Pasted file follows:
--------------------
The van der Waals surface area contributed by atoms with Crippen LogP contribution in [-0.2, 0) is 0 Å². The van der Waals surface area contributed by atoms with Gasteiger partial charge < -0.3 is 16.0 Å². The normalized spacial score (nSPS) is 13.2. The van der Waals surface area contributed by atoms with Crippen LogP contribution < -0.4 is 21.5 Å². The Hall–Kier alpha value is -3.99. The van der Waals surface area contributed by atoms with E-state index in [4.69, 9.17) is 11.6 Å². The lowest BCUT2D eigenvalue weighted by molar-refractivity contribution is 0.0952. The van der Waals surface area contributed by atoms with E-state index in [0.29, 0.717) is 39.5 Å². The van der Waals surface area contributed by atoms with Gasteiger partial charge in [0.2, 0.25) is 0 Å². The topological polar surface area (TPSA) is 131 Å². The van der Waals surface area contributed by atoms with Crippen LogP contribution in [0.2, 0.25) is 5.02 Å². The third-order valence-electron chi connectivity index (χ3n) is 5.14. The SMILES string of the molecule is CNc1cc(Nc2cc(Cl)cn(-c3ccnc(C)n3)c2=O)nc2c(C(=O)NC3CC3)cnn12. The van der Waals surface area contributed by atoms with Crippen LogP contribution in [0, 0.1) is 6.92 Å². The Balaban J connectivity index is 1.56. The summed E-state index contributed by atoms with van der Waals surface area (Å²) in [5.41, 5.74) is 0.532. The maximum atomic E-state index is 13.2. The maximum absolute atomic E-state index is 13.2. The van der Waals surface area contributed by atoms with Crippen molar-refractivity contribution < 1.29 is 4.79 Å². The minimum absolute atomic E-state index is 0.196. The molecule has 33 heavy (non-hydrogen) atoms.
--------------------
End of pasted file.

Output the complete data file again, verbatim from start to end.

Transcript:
The van der Waals surface area contributed by atoms with Crippen LogP contribution in [-0.2, 0) is 0 Å². The van der Waals surface area contributed by atoms with Gasteiger partial charge < -0.3 is 16.0 Å². The normalized spacial score (nSPS) is 13.2. The van der Waals surface area contributed by atoms with Crippen LogP contribution < -0.4 is 21.5 Å². The Hall–Kier alpha value is -3.99. The van der Waals surface area contributed by atoms with E-state index in [4.69, 9.17) is 11.6 Å². The lowest BCUT2D eigenvalue weighted by molar-refractivity contribution is 0.0952. The van der Waals surface area contributed by atoms with E-state index in [0.29, 0.717) is 39.5 Å². The van der Waals surface area contributed by atoms with Gasteiger partial charge in [0.2, 0.25) is 0 Å². The topological polar surface area (TPSA) is 131 Å². The van der Waals surface area contributed by atoms with Crippen LogP contribution in [0.2, 0.25) is 5.02 Å². The third-order valence-electron chi connectivity index (χ3n) is 5.14. The SMILES string of the molecule is CNc1cc(Nc2cc(Cl)cn(-c3ccnc(C)n3)c2=O)nc2c(C(=O)NC3CC3)cnn12. The van der Waals surface area contributed by atoms with Crippen LogP contribution in [0, 0.1) is 6.92 Å². The Balaban J connectivity index is 1.56. The summed E-state index contributed by atoms with van der Waals surface area (Å²) in [5.41, 5.74) is 0.532. The maximum atomic E-state index is 13.2. The maximum absolute atomic E-state index is 13.2. The van der Waals surface area contributed by atoms with Crippen molar-refractivity contribution < 1.29 is 4.79 Å². The minimum absolute atomic E-state index is 0.196. The molecule has 33 heavy (non-hydrogen) atoms.